Acid Reflux during Pregnancy
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Acid Reflux or Gastroesophageal Reflux (GERD)
With acid reflux, the acid normally found in your stomach instead backs up into your esophagus. That’s the tube responsible for carrying food from your mouth into your stomach. Acid reflux is also sometimes called gastroesophageal reflux disease, or even GERD.
It’s fairly common for women to have acid reflux when they’re pregnant. As pregnancy progresses, the acid reflux commonly gets worse. Once the baby is born, though, it normally goes away. If you developed acid reflux during pregnancy, however, you’ll probably get it again if you become pregnant again.
Acid Reflux Symptoms
The most common symptoms of acid reflux during a pregnancy include:
- Acid taste in your mouth, or burning feeling in the throat
- Heartburn, or burning feeling in the chest
- Vomiting or nausea
- Chest or stomach pain
- Sore throat or a raspy voice
- Trouble with swallowing
You probably won’t have to have any tests done to determine whether you have it. Your nurse or doctor should be able to figure it out based on an exam and asking you a few questions.
Improving my Symptoms
There are some things you can do to improve your symptoms of acid reflux. They include:
- Waiting 3 hours after eating to lie down
- Eating 4-6 small meals each day rather than 3 large meals
- Not wearing tight clothing
- Not eating less than 3 hours before bedtime
- Avoiding foods which make symptoms worse. These may include cola, coffee, citrus foods, tea, fatty foods and chocolate.
- Elevate the top of your bed by 6-8 inches. Put a wedge under your pillow or blocks of wood under the top legs of your bed.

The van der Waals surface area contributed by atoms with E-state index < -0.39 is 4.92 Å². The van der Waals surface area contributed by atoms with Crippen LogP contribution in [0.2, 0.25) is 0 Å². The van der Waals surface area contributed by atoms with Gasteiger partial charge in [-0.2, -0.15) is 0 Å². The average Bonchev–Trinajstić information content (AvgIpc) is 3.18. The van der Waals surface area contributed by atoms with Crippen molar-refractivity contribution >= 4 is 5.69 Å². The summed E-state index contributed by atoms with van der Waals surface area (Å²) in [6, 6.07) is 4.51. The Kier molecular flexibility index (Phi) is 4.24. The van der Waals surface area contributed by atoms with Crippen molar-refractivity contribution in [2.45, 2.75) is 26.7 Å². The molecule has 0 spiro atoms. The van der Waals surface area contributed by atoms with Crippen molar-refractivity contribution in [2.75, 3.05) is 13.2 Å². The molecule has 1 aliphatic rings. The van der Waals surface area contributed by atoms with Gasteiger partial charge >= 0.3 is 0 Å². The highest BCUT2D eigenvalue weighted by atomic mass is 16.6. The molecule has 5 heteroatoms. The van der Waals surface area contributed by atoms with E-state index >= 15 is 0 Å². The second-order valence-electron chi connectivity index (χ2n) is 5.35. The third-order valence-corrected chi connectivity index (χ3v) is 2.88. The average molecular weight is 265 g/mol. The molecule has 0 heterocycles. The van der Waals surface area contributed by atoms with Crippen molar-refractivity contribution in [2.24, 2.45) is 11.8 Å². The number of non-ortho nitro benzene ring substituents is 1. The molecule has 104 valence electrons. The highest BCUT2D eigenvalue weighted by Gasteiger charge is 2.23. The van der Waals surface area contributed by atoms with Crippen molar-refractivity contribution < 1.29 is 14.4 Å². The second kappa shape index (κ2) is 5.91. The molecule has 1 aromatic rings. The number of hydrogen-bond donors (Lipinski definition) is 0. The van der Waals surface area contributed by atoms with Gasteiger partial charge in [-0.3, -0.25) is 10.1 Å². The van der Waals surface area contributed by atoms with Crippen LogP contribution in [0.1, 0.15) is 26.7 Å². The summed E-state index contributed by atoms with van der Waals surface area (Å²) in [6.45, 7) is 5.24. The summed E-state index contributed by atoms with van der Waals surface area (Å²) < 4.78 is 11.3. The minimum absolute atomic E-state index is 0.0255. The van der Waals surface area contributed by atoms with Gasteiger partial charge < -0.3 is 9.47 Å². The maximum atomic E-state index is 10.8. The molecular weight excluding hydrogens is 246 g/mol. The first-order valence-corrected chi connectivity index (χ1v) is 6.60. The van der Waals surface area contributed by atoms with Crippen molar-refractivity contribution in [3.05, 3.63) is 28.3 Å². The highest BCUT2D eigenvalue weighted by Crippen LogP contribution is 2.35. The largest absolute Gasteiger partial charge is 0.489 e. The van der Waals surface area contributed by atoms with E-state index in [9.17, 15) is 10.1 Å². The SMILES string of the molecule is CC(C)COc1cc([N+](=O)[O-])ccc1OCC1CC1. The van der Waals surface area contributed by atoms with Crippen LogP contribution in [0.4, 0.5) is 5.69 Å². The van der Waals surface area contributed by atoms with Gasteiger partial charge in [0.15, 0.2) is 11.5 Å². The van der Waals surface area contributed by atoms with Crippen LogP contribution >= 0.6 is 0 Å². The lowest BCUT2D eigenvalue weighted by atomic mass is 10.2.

Pregnancy Health Section
Four major types of medicines will help reduce the symptoms of acid reflux
- Surface agents
- Proton pump inhibitors
- Histamine blockers
These medicines all either block or reduce the acid in your stomach, but they all work differently.
Normally, doctors will tell pregnant woman to try antacids first. Most of these are safe during pregnancy, but some of them are not. You don’t want to take any antacids containing either magnesium trisilicate or sodium bicarbonate. Antacids are available without needing a prescription.
If antacids don’t do the trick, talk to your nurse or doctor. They may want to recommend either a proton pump inhibitor, histamine blocker or surface agent. These all work better at reducing symptoms than antacids do. You can buy some proton pump inhibitors and most histamine blockers without needing a prescription.
Before taking any over-the-counter medicines for acid reflux, though, make sure you talk to your nurse or doctor. They’ll be able to let you know which ones are safe while you’re pregnant.
When to call my doctor
You’ll want to call your doctor right away if you have any of these symptoms:
- A headache, fever, vomiting or nausea with heartburn
- Severe chest pain or heartburn, including if they don’t improve with treatment
- Losing weight without trying to
- Having trouble swallowing, choking while eating, or feeling like food is “sticking” while going down your throat
- Having bowel movements which resemble black tar
- Vomiting either bright red blood or something that looks like coffee grounds